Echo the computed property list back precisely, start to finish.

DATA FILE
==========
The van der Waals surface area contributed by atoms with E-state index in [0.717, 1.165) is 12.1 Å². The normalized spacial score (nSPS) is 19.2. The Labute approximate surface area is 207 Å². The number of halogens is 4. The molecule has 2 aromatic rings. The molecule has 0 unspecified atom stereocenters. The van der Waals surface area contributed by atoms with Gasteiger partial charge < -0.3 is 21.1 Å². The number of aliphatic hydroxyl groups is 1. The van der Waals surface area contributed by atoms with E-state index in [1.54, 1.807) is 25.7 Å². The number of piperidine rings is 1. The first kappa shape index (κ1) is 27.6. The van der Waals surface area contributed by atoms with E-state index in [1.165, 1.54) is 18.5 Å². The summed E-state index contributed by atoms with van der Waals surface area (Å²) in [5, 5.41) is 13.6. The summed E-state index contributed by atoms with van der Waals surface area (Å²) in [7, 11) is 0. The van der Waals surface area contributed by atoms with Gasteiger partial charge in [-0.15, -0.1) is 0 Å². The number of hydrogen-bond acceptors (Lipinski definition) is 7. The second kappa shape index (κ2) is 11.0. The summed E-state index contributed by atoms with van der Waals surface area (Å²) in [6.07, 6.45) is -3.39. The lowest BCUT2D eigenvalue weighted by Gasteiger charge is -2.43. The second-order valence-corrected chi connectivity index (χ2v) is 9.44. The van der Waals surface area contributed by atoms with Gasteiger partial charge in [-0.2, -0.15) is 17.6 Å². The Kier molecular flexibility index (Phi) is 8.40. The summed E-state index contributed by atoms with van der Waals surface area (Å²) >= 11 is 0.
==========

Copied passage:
The van der Waals surface area contributed by atoms with E-state index in [0.717, 1.165) is 12.1 Å². The normalized spacial score (nSPS) is 19.2. The Labute approximate surface area is 207 Å². The number of halogens is 4. The molecule has 2 aromatic rings. The molecule has 0 unspecified atom stereocenters. The van der Waals surface area contributed by atoms with Gasteiger partial charge < -0.3 is 21.1 Å². The number of aliphatic hydroxyl groups is 1. The van der Waals surface area contributed by atoms with E-state index in [1.54, 1.807) is 25.7 Å². The number of piperidine rings is 1. The first kappa shape index (κ1) is 27.6. The van der Waals surface area contributed by atoms with E-state index in [1.165, 1.54) is 18.5 Å². The summed E-state index contributed by atoms with van der Waals surface area (Å²) in [5, 5.41) is 13.6. The summed E-state index contributed by atoms with van der Waals surface area (Å²) in [7, 11) is 0. The van der Waals surface area contributed by atoms with Gasteiger partial charge in [-0.15, -0.1) is 0 Å². The number of hydrogen-bond acceptors (Lipinski definition) is 7. The second kappa shape index (κ2) is 11.0. The summed E-state index contributed by atoms with van der Waals surface area (Å²) in [6.07, 6.45) is -3.39. The lowest BCUT2D eigenvalue weighted by Gasteiger charge is -2.43. The second-order valence-corrected chi connectivity index (χ2v) is 9.44. The van der Waals surface area contributed by atoms with Gasteiger partial charge in [-0.2, -0.15) is 17.6 Å². The Kier molecular flexibility index (Phi) is 8.40. The summed E-state index contributed by atoms with van der Waals surface area (Å²) >= 11 is 0.